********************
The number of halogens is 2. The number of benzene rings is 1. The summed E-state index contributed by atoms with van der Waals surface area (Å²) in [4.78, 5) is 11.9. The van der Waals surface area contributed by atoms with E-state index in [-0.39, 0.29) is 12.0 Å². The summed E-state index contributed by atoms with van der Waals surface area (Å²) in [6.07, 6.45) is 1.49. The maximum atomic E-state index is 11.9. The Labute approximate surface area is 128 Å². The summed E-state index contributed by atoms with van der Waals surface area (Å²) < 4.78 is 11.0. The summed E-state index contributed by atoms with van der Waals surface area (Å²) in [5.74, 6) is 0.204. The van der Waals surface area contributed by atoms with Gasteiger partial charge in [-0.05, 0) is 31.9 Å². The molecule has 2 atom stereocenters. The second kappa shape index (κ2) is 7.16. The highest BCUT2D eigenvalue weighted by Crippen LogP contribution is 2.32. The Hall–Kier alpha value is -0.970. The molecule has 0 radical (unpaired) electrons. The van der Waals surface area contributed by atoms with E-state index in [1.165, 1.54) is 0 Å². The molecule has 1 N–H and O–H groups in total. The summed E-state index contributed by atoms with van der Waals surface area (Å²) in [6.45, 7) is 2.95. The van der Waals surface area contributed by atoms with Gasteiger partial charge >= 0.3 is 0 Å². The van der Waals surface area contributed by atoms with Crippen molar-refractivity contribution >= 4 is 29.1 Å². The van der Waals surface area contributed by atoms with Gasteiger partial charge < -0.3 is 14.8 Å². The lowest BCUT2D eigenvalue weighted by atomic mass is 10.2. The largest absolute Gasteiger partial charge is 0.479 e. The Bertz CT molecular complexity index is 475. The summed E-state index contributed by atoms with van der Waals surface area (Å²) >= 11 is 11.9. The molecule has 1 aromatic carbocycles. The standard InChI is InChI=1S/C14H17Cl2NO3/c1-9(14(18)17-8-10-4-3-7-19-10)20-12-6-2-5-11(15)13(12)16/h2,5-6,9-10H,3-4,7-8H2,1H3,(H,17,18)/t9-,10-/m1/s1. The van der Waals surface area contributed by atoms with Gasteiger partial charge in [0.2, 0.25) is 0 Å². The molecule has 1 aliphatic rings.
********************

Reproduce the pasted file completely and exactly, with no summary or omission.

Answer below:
The number of halogens is 2. The number of benzene rings is 1. The summed E-state index contributed by atoms with van der Waals surface area (Å²) in [4.78, 5) is 11.9. The van der Waals surface area contributed by atoms with E-state index in [-0.39, 0.29) is 12.0 Å². The summed E-state index contributed by atoms with van der Waals surface area (Å²) in [6.07, 6.45) is 1.49. The maximum atomic E-state index is 11.9. The Labute approximate surface area is 128 Å². The summed E-state index contributed by atoms with van der Waals surface area (Å²) < 4.78 is 11.0. The summed E-state index contributed by atoms with van der Waals surface area (Å²) in [5.74, 6) is 0.204. The van der Waals surface area contributed by atoms with Gasteiger partial charge in [-0.05, 0) is 31.9 Å². The molecule has 2 atom stereocenters. The second kappa shape index (κ2) is 7.16. The highest BCUT2D eigenvalue weighted by Crippen LogP contribution is 2.32. The Hall–Kier alpha value is -0.970. The molecule has 0 radical (unpaired) electrons. The van der Waals surface area contributed by atoms with E-state index in [1.165, 1.54) is 0 Å². The molecule has 1 N–H and O–H groups in total. The summed E-state index contributed by atoms with van der Waals surface area (Å²) in [6.45, 7) is 2.95. The van der Waals surface area contributed by atoms with Gasteiger partial charge >= 0.3 is 0 Å². The van der Waals surface area contributed by atoms with Crippen molar-refractivity contribution >= 4 is 29.1 Å². The van der Waals surface area contributed by atoms with Gasteiger partial charge < -0.3 is 14.8 Å². The lowest BCUT2D eigenvalue weighted by atomic mass is 10.2. The largest absolute Gasteiger partial charge is 0.479 e. The Bertz CT molecular complexity index is 475. The summed E-state index contributed by atoms with van der Waals surface area (Å²) >= 11 is 11.9. The molecule has 1 aromatic carbocycles. The standard InChI is InChI=1S/C14H17Cl2NO3/c1-9(14(18)17-8-10-4-3-7-19-10)20-12-6-2-5-11(15)13(12)16/h2,5-6,9-10H,3-4,7-8H2,1H3,(H,17,18)/t9-,10-/m1/s1. The van der Waals surface area contributed by atoms with Gasteiger partial charge in [0.2, 0.25) is 0 Å². The molecule has 1 aliphatic rings.